Maersk Trucks in Odessa Port Ukraine Photo 204301555 © Ninelroschina
© Ninelroschina

EC plans to shift funding for Belarussian and Russian rail freight to Ukraine and Moldova will only have the desired effect if sent instantly as a lump sum, a consultant told The Loadstar.

The funding switch was announced late last week and means some €135m from the Neighbourhood Development and International Cooperation instrument rerouted to facilitate cross-border links between Ukraine and its EU neighbours.

Commissioner for cohesion and reforms Elisa Ferreira said: “The decision to cancel the cooperation with Russia and Belarus is the result of the brutal war of Russia against Ukraine.

“I am glad that the funds we had initially planned for this cooperation will now benefit the EU’s programmes with Ukraine and Moldova. This will help strengthen collaboration between EU regions and local stakeholders with Ukrainian and Moldovan partners.”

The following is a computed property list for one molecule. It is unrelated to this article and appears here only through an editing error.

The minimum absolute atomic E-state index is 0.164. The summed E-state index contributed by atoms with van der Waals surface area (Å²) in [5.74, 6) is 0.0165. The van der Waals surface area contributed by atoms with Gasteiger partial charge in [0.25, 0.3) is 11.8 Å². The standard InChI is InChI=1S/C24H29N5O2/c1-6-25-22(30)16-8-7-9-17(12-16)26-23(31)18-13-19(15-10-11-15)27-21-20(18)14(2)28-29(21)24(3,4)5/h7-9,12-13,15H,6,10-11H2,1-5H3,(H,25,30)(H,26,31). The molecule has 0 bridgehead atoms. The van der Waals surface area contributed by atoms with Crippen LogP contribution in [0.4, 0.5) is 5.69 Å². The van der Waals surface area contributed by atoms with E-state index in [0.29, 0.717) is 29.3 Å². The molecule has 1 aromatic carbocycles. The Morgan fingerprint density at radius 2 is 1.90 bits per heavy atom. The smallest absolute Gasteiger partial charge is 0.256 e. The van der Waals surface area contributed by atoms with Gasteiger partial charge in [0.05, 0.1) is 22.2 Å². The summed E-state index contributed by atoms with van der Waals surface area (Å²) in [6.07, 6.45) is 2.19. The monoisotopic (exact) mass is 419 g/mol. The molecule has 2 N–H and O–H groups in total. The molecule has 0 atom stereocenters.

Following Russia’s invasion of Ukraine last February, the EC swiftly severed cooperation with Belarus and Russia. It then found itself with €26m it could redistribute to support enhanced cooperation agreements with Ukraine and Moldova.

But Odessa-based consultant Informall BG’s Daniil Melnychenko said: “€135m, if given instantly, would have a big impact on improving Ukraine’s rail freight links to Europe, even if done within a year. But if supplied over the course of the proposed funding span for the agreement with Russia [between 2021 and 2027], it will really have little impact as it ultimately very little money – particularly if you consider it costs about $1m (€919,000) to build a mile of rail track on Ukraine’s brownfield sites.”

Nonetheless, Mr Melnychenko considered support for Ukrainian rail infrastructure a sensible move amid Russia’s repeated efforts to turn off the Ukrainian grain exports tap and reduce the country’s routes to market.

“Having cut Ukraine off from the Black Sea, Russia is now targeting cargo facilities in the Danube with these drone attacks,” he said.

“So, providing additional links into EU markets would be a big boost and, while Russia is conducting attacks within 300 metres of the Romanian border, it is less likely to do so when it comes to Poland.”

Mr Melnychenko stressed the key areas for funding would be transit hubs and connections with Poland and Romania, as this would provide Ukrainian shippers with alternatives to Black Sea ports and relieve some of the pressure on the Danube ports.

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